This Might Just Be L.A. County's First City to Permit Pot Cultivation
Star Foreman/L.A. Weekly
UPDATE at 11:18 p.m. Tuesday, Sept. 6, 2016: The city approved cultivation and production permits. See details at the bottom. First posted at 3:12 p.m. Tuesday, Sept. 6, 2016.
The city of Lynwood is on the verge of becoming the first city in L.A. County to permit marijuana cultivation under new state rules.
The City Council is scheduled to take up the matter at its meeting tonight. The ordinance "would permit business activities related to the cultivation and manufacturing of medical cannabis subject to obtaining a permit with the city and satisfying all applicable local and state protection measures and rules," a summary of the proposal states.
California NORML says it's encouraging cities to start their approval processes ahead of the state's 2018 issuance of permits, since businesses will need local permission before they seek the state's blessing. "What they're doing in Lynwood is quite sensible," Gieringer said.
Attorney Aaron Herzberg of marijuana real estate firm CalCann Holdings says the Lynwood law would allow five businesses to hold local marijuana permits. He says the lucky operators would be able to switch to recreational marijuana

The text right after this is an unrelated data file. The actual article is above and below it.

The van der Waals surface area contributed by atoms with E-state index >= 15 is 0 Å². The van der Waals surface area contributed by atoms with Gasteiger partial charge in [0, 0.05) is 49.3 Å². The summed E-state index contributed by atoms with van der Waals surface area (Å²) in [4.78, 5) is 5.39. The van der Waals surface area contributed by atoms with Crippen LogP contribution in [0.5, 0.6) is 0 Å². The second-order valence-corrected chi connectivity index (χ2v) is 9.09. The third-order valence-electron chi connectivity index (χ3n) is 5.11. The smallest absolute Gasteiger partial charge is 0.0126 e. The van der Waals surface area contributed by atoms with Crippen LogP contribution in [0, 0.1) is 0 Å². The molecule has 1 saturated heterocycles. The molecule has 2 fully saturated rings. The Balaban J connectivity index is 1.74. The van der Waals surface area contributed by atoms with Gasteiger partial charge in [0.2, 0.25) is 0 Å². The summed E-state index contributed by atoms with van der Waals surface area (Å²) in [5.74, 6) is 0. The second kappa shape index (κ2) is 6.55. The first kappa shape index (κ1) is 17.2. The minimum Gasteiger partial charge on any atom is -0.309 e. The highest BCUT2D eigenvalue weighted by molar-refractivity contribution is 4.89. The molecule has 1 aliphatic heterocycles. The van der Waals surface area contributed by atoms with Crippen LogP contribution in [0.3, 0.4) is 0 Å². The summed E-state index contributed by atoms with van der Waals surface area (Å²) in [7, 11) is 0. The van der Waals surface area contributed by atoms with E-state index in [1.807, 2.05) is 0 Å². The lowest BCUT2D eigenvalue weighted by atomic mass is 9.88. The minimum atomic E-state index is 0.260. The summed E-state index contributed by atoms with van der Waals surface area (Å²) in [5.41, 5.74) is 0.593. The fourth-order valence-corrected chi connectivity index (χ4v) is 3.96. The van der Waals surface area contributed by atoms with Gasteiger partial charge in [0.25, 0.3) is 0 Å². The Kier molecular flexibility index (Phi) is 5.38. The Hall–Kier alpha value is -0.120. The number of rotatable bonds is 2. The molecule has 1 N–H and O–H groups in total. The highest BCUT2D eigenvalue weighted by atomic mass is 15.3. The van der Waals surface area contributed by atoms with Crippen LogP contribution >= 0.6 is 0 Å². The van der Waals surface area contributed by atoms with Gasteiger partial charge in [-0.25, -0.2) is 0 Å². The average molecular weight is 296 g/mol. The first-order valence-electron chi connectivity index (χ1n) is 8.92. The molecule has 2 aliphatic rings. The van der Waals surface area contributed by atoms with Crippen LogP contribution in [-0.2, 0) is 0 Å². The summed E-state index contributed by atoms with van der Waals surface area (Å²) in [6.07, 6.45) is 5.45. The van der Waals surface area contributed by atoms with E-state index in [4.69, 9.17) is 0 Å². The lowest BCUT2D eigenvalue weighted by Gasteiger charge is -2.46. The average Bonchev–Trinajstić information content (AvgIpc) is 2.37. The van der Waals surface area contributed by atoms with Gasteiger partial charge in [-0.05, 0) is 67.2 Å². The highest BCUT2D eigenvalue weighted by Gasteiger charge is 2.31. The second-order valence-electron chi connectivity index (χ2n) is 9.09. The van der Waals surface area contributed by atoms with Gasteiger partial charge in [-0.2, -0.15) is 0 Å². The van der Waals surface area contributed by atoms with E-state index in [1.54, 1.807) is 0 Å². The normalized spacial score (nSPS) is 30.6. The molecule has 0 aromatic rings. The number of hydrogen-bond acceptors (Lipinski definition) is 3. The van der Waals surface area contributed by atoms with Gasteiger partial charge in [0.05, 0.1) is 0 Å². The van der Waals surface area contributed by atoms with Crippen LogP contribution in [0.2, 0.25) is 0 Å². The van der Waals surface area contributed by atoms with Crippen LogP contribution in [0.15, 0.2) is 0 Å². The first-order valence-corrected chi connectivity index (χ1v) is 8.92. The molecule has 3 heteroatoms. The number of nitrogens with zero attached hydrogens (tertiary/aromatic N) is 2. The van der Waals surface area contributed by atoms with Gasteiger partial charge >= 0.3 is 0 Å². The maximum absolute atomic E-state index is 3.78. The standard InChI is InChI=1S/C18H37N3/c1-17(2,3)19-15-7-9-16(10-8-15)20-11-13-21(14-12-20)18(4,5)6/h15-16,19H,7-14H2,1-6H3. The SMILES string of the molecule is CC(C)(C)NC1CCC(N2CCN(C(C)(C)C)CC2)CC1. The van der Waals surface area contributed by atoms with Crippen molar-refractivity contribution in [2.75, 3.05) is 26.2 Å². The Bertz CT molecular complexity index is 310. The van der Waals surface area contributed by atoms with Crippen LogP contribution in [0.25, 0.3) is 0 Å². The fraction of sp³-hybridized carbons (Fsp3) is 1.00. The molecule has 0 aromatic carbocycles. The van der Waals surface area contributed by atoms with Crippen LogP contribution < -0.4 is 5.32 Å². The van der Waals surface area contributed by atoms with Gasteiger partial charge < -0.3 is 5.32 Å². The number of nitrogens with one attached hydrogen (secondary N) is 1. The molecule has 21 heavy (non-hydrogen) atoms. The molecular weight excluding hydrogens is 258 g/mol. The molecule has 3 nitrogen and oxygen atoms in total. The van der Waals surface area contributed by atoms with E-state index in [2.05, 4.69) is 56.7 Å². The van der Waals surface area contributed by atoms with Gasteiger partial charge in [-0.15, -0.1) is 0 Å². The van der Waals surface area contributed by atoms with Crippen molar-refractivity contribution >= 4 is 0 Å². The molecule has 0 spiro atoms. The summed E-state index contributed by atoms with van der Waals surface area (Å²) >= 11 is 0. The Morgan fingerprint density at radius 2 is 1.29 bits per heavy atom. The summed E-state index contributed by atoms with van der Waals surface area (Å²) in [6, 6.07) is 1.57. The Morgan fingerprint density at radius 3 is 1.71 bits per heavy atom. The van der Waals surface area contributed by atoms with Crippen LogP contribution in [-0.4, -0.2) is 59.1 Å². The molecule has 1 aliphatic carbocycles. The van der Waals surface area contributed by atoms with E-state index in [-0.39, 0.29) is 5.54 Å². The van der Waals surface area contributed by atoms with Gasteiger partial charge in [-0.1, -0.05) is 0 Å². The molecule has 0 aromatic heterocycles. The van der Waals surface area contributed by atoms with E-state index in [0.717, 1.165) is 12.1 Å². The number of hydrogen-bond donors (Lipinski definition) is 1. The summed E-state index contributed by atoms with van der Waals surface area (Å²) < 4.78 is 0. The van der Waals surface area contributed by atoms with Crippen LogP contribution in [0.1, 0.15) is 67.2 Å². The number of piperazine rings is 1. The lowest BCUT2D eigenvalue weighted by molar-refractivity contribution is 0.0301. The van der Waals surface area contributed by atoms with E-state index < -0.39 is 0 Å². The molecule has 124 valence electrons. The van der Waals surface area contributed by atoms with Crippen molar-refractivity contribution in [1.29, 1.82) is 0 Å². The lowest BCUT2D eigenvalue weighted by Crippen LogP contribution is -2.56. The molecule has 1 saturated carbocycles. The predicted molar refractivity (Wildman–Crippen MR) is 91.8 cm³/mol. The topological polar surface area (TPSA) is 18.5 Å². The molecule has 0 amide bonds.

"All facilities approved for medical marijuana will be grandfathered in to allow for licensing under Proposition 64 (recreational marijuana) if it passes on Nov. 8, 2016," according to a statement from Herzberg's office.
The Lynwood ordinance would also allow manufacturing and "extraction" to create more potent forms of marijuana-related drugs, such as concentrates, according to our reading of the attorney's analysis.
Herzberg's statement says Lynwood is poised to become the "first city in Los Angeles county to allow cultivation, manufacturing and extraction including volatile compounds and distribution of cannabis."
"All facilities are required to be 600 feet away from schools, daycare centers or youth centers and 50 feet away from any residential zones," according to the statement.
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If the ordinance passes tonight, a second and final reading would be scheduled for Sept. 20. It is expected that, shortly afterward, prospective growers can start applying for permits.
We reached out to multiple Lynwood city officials to try to get some clarification about the proposal but no one got back to us.
ADDED at 5:08 p.m. Tuesday, Sept. 6, 2016: Lynwood Mayor Pro-Tem Aide Castro says she supports having cultivation facilities along the city's portion of the county's industrial Alameda Corridor.
But the councilwoman said she would propose extending the buffer zone between any possible cultivators and schools or daycare centers to 1,000 feet.
"We don't want to be the next Humboldt County," Castro said. "But we want the opportunity to generate revenue and control cultivation at a local level."
UPDATE at 11:18 p.m. Tuesday, Sept. 6, 2016: The council voted 3-to-2 to approve the cultivation and production permits, as described above. The original 600-foot school buffer was retained in the language.
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